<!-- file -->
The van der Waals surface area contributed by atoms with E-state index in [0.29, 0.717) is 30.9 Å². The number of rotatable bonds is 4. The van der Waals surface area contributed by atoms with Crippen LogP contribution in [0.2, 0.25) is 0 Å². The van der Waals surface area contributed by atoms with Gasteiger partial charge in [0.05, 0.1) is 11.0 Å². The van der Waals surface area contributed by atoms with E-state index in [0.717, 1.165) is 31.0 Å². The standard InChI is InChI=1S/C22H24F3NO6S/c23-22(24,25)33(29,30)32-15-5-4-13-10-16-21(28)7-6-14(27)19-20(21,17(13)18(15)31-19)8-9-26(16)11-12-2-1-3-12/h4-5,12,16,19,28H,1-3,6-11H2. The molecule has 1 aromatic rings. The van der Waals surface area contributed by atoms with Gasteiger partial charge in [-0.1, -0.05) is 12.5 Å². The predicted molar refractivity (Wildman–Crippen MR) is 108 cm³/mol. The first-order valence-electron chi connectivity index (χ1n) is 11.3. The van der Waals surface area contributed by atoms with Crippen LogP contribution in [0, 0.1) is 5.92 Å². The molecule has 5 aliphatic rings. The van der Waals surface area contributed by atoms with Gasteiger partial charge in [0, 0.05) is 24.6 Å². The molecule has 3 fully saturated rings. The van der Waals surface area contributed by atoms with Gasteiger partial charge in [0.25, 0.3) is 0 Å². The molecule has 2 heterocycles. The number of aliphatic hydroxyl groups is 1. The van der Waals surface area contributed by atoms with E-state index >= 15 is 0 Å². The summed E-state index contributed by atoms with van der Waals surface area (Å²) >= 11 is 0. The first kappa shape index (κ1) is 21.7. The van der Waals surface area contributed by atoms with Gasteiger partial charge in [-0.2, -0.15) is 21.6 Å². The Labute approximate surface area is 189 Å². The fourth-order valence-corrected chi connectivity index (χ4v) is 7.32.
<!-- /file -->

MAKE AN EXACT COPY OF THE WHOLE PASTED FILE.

The van der Waals surface area contributed by atoms with E-state index in [0.29, 0.717) is 30.9 Å². The number of rotatable bonds is 4. The van der Waals surface area contributed by atoms with Crippen LogP contribution in [0.2, 0.25) is 0 Å². The van der Waals surface area contributed by atoms with Gasteiger partial charge in [0.05, 0.1) is 11.0 Å². The van der Waals surface area contributed by atoms with E-state index in [0.717, 1.165) is 31.0 Å². The standard InChI is InChI=1S/C22H24F3NO6S/c23-22(24,25)33(29,30)32-15-5-4-13-10-16-21(28)7-6-14(27)19-20(21,17(13)18(15)31-19)8-9-26(16)11-12-2-1-3-12/h4-5,12,16,19,28H,1-3,6-11H2. The molecule has 1 aromatic rings. The van der Waals surface area contributed by atoms with Gasteiger partial charge in [-0.1, -0.05) is 12.5 Å². The predicted molar refractivity (Wildman–Crippen MR) is 108 cm³/mol. The first-order valence-electron chi connectivity index (χ1n) is 11.3. The van der Waals surface area contributed by atoms with Crippen LogP contribution in [0, 0.1) is 5.92 Å². The molecule has 5 aliphatic rings. The van der Waals surface area contributed by atoms with Gasteiger partial charge in [0, 0.05) is 24.6 Å². The molecule has 3 fully saturated rings. The van der Waals surface area contributed by atoms with Gasteiger partial charge in [0.25, 0.3) is 0 Å². The molecule has 2 heterocycles. The number of aliphatic hydroxyl groups is 1. The van der Waals surface area contributed by atoms with E-state index >= 15 is 0 Å². The summed E-state index contributed by atoms with van der Waals surface area (Å²) >= 11 is 0. The first kappa shape index (κ1) is 21.7. The van der Waals surface area contributed by atoms with Gasteiger partial charge in [-0.2, -0.15) is 21.6 Å². The Labute approximate surface area is 189 Å². The fourth-order valence-corrected chi connectivity index (χ4v) is 7.32.